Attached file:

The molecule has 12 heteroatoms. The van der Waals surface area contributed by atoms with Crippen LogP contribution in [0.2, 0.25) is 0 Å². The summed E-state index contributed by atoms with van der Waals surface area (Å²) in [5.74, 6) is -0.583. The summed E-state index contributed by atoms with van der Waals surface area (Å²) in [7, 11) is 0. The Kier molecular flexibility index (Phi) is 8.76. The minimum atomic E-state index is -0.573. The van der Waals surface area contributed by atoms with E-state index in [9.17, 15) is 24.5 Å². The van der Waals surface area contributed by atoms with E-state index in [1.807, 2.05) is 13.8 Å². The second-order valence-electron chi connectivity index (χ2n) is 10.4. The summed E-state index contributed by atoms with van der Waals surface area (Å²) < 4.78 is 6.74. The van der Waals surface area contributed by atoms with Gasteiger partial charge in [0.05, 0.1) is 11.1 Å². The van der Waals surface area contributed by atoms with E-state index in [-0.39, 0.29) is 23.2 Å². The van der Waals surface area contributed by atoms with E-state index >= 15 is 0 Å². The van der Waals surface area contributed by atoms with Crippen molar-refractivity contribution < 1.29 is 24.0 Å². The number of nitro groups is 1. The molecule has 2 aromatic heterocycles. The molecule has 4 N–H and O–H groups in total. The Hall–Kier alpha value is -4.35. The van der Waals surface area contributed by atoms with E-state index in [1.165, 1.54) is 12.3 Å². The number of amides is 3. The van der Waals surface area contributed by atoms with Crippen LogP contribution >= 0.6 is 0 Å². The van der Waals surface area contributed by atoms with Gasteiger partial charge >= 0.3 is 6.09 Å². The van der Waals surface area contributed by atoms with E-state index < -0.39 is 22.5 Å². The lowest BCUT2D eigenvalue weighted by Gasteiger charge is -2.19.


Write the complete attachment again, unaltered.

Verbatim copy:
The molecule has 12 heteroatoms. The van der Waals surface area contributed by atoms with Crippen LogP contribution in [0.2, 0.25) is 0 Å². The summed E-state index contributed by atoms with van der Waals surface area (Å²) in [5.74, 6) is -0.583. The summed E-state index contributed by atoms with van der Waals surface area (Å²) in [7, 11) is 0. The Kier molecular flexibility index (Phi) is 8.76. The minimum atomic E-state index is -0.573. The van der Waals surface area contributed by atoms with E-state index in [9.17, 15) is 24.5 Å². The van der Waals surface area contributed by atoms with E-state index in [1.807, 2.05) is 13.8 Å². The second-order valence-electron chi connectivity index (χ2n) is 10.4. The summed E-state index contributed by atoms with van der Waals surface area (Å²) < 4.78 is 6.74. The van der Waals surface area contributed by atoms with Gasteiger partial charge in [0.05, 0.1) is 11.1 Å². The van der Waals surface area contributed by atoms with E-state index in [-0.39, 0.29) is 23.2 Å². The van der Waals surface area contributed by atoms with E-state index >= 15 is 0 Å². The van der Waals surface area contributed by atoms with Crippen molar-refractivity contribution < 1.29 is 24.0 Å². The number of nitro groups is 1. The molecule has 2 aromatic heterocycles. The molecule has 4 N–H and O–H groups in total. The Hall–Kier alpha value is -4.35. The van der Waals surface area contributed by atoms with E-state index in [1.165, 1.54) is 12.3 Å². The number of amides is 3. The van der Waals surface area contributed by atoms with Crippen LogP contribution >= 0.6 is 0 Å². The van der Waals surface area contributed by atoms with Gasteiger partial charge >= 0.3 is 6.09 Å². The van der Waals surface area contributed by atoms with E-state index < -0.39 is 22.5 Å². The lowest BCUT2D eigenvalue weighted by Gasteiger charge is -2.19.